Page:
Dr. Luis A. Diaz, Jr. on Pembrolizumab For MMR-Deficient Colorectal Cancer

Luis A. Diaz, Jr., MD
Published: Thursday, Jul 23, 2015



Luis A. Diaz, Jr. MD, associate professor of Oncology, Johns Hopkins Sidney Kimmel Comprehensive Cancer Center, discusses the efficacy of PD-1 inhibitor pembrolizumab (Keytruda) in heavily pretreated colorectal cancer patients with mismatch repair (MMR).

Previously, MMR deficiency was primarily seen as a prognosis marker, and in late stage colorectal cancer it was typically linked to worse prognosis, said Diaz.

His team hypothesized that MMR deficient tumors may have immunogenic properties and could response positively to anti-PD1 therapies.

Many of the patients in the study treated with anti-PD1 therapy had advanced stage cancer, had failed several lines of previously therapy, and were in hospice care at the time of the trial, said Diaz.

Patients with advanced disease responded dramatically, said Diaz. Tumor markers came down, tumors shrank, and overall clinical response improved.

Anti-PD1 therapy could be beneficial not only for colon cancer patients, but patients with multiple tumors types that have mismatched repair deficiency, said Diaz.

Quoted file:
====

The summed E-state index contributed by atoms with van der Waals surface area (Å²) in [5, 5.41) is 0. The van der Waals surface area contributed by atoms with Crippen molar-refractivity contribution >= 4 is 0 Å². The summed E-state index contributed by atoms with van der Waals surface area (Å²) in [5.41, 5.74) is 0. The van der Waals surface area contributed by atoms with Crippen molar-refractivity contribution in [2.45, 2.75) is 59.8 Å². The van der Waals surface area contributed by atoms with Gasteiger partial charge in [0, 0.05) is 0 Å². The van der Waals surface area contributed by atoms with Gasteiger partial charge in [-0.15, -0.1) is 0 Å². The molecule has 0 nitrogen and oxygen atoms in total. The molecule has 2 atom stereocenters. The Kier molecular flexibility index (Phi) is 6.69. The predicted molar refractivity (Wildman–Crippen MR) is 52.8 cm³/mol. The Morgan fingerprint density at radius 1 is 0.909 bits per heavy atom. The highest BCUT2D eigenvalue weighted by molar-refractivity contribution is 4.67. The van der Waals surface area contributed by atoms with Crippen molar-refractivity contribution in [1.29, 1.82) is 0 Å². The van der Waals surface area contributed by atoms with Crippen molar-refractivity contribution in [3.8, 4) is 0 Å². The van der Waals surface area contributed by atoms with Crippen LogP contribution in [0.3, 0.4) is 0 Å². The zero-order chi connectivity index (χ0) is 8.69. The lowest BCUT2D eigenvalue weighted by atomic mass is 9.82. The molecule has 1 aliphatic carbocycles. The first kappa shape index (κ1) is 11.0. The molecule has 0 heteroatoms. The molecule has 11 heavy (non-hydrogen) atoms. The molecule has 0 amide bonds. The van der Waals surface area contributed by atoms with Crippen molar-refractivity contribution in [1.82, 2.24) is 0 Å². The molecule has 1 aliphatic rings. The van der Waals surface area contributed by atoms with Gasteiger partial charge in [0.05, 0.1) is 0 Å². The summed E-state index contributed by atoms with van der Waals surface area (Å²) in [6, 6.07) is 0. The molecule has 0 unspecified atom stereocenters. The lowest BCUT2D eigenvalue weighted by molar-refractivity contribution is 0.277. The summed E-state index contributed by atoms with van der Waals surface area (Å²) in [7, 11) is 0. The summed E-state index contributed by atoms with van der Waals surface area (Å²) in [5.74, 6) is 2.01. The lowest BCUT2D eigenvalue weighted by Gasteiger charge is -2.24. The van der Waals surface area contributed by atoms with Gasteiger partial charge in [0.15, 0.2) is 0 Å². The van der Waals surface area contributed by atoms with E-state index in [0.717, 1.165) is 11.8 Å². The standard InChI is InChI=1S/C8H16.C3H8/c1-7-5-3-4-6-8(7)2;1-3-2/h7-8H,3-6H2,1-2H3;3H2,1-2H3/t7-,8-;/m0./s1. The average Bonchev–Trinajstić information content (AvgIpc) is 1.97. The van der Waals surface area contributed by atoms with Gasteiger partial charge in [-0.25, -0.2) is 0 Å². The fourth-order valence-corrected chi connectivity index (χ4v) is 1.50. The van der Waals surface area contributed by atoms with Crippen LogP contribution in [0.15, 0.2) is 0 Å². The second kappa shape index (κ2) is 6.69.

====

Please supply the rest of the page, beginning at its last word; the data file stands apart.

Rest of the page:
Luis A. Diaz, Jr. MD, associate professor of Oncology, Johns Hopkins Sidney Kimmel Comprehensive Cancer Center, discusses the efficacy of PD-1 inhibitor pembrolizumab (Keytruda) in heavily pretreated colorectal cancer patients with mismatch repair (MMR).

Previously, MMR deficiency was primarily seen as a prognosis marker, and in late stage colorectal cancer it was typically linked to worse prognosis, said Diaz.

His team hypothesized that MMR deficient tumors may have immunogenic properties and could response positively to anti-PD1 therapies.

Many of the patients in the study treated with anti-PD1 therapy had advanced stage cancer, had failed several lines of previously therapy, and were in hospice care at the time of the trial, said Diaz.

Patients with advanced disease responded dramatically, said Diaz. Tumor markers came down, tumors shrank, and overall clinical response improved.

Anti-PD1 therapy could be beneficial not only for colon cancer patients, but patients with multiple tumors types that have mismatched repair deficiency, said Diaz.
 

View Conference Coverage
Online CME Activities
TitleExpiration DateCME Credits
Cancer Summaries and Commentaries™: Update from Chicago: Advances in the Treatment of Breast CancerJul 31, 20181.0
Community Practice Connections™: The Next Generation in Renal Cell Carcinoma Treatment: An Oncology Nursing Essentials WorkshopJul 31, 20181.5
Publication Bottom Border
Border Publication
x